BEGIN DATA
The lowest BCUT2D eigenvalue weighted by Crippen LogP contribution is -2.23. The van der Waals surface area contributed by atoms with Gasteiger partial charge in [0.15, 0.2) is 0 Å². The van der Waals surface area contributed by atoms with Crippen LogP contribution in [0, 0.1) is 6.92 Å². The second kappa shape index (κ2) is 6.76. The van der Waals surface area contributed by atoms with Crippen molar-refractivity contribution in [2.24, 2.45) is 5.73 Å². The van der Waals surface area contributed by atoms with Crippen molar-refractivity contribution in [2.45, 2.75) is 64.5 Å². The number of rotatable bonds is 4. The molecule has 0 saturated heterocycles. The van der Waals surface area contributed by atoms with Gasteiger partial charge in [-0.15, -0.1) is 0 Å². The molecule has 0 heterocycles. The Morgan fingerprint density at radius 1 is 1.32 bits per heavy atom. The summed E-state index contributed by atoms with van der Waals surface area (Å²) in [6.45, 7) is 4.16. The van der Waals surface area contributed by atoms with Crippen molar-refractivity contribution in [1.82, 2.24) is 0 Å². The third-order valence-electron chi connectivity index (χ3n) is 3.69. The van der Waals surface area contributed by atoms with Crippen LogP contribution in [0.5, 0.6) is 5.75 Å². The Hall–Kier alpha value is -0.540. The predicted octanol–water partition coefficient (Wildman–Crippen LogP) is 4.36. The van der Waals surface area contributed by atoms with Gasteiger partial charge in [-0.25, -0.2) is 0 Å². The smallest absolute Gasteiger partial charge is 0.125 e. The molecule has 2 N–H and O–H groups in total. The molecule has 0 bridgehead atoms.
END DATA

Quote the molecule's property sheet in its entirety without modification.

The lowest BCUT2D eigenvalue weighted by Crippen LogP contribution is -2.23. The van der Waals surface area contributed by atoms with Gasteiger partial charge in [0.15, 0.2) is 0 Å². The van der Waals surface area contributed by atoms with Crippen LogP contribution in [0, 0.1) is 6.92 Å². The second kappa shape index (κ2) is 6.76. The van der Waals surface area contributed by atoms with Crippen molar-refractivity contribution in [2.24, 2.45) is 5.73 Å². The van der Waals surface area contributed by atoms with Crippen molar-refractivity contribution in [2.45, 2.75) is 64.5 Å². The number of rotatable bonds is 4. The molecule has 0 saturated heterocycles. The van der Waals surface area contributed by atoms with Gasteiger partial charge in [-0.15, -0.1) is 0 Å². The molecule has 0 heterocycles. The Morgan fingerprint density at radius 1 is 1.32 bits per heavy atom. The summed E-state index contributed by atoms with van der Waals surface area (Å²) in [6.45, 7) is 4.16. The van der Waals surface area contributed by atoms with Crippen molar-refractivity contribution in [1.82, 2.24) is 0 Å². The third-order valence-electron chi connectivity index (χ3n) is 3.69. The van der Waals surface area contributed by atoms with Crippen LogP contribution in [0.5, 0.6) is 5.75 Å². The Hall–Kier alpha value is -0.540. The predicted octanol–water partition coefficient (Wildman–Crippen LogP) is 4.36. The van der Waals surface area contributed by atoms with Gasteiger partial charge in [-0.25, -0.2) is 0 Å². The smallest absolute Gasteiger partial charge is 0.125 e. The molecule has 2 N–H and O–H groups in total. The molecule has 0 bridgehead atoms.